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Crafty Genes: Pallet Bed Frame

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  • | 4:00 a.m. October 9, 2013
Learn how to turn a pallet into a bed frame in this week's Crafty Genes.
Learn how to turn a pallet into a bed frame in this week's Crafty Genes.
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Skill level: 3 out of 5
Cost: 4 out of 5
Time: 3 days

8 40-inch-by-48-inch pallets for a queen-sized mattress
Sand paper
Gallon of preferred color of paint and primer in one (we used turquoise)
Cheap bristled paintbrushes
2 cans spray satin fast-drying polyurethane
8 four-hole, 2-inch mending braces (and matching screws)
4 10-inch, four-hole flat straight brackets (and matching screws)

1. Find your pallets

Finding eight pallets can be an issue, especially during the rainy season. To make things easier, there are services through which you can purchase pallets. The most important part is that they haven’t been exposed to lots of rain and humidity and that they are in good shape. Pass on pallets that smell, look oily or are stained. The newer-looking pallets are more trustworthy. You could always scrub them down with bleach and soapy water and lay them out to dry.

Eight pallets provided about a 10-inch platform — another four would make the bed higher. You would have to do some measuring and cutting for any other size bed.

2. Sand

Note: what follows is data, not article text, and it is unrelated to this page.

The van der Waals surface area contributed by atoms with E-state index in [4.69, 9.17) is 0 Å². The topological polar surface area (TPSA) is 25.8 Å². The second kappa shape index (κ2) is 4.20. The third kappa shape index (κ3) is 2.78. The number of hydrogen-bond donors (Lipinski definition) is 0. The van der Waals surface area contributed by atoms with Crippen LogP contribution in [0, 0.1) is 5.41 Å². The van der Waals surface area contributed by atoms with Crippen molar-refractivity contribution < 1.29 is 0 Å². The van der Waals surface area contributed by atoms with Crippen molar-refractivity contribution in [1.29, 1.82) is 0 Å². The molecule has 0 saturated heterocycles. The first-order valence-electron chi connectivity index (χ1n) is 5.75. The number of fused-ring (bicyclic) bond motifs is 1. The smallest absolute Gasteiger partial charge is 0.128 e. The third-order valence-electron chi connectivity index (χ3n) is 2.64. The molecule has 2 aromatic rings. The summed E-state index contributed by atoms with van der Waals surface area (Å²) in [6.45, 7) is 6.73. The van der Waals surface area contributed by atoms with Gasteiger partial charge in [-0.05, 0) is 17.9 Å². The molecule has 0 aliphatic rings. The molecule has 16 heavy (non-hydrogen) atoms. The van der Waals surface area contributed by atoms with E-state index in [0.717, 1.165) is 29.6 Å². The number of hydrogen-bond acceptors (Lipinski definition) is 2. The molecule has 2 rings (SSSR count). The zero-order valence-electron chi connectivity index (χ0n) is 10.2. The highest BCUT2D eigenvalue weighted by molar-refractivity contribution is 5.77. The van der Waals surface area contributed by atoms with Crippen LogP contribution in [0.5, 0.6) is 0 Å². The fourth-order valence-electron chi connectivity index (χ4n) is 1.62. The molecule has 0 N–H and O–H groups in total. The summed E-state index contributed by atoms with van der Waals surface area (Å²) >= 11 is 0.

Use an electric sander to sand all the reachable areas of each pallet. Take care to get all of the edges. The less it’s sanded, the more the paint will soak in. It takes about 15 minutes to sand each pallet. If you wear gloves, it can decrease the soreness of your hands when you are sanding the last pallet.

3. Apply paint and polyurethane

You could save a little time and buy spray paint, but it limits your color options and makes it look more finished as opposed to rustic. If you want it to look shabby chic, it’s best to apply paint with a brush. If you’re going for the brush method, like we did, just know this step takes the most time. Dip your brush about one inch into the paint and apply sparingly. If you can see a little of the wood color, that’s a good thing. If it dries and you want to make it look more rustic or worn, you could always go over the paint with a sander around some of the edges. Apply polyurethane (see photo above) to protect your wood bed frame. If you choose white paint, use a water-based polyurethane; oil-based can turn yellow over time.

4. Attach individual layers

We used fewer brackets, so it makes it easier to take apart in case of moving. But, if you’re pretty stationary or have kids who like to jump on the bed, then you could also apply brackets in the middle sections.

Lay the bottom layer of four pallets flat (they should equal around 80 inches by 100 inches, give or take a few centimeters). You’ll attach mending braces in the middle sections where the pallets touch. We attached screws in the two outermost holes of the four-hole, 4-inch mending braces. You’ll then lay the top layer of four pallets flat on top of this layer, and apply braces in the same areas.

5. Attach the bottom layer to the top layer

You’ll vertically attach one 10-inch flat straight bracket to each of the corners so that they attach the bottom and top layer of pallets. You can attach these on the inside corner or outside corner, depending on your preference.


- If a pallet is stamped with HT, it means it has been heat-treated rather than chemically treated, which is healthier to use for building purposes.

- An electric sander can be purchased for $30. If you don’t use it, the project could take weeks.

- Paint the brackets and braces once they are attached to hide the metal color.

- It’s necessary to use an electric drill with a bit to create a hole. By using a bit, you can prevent splitting the wood.



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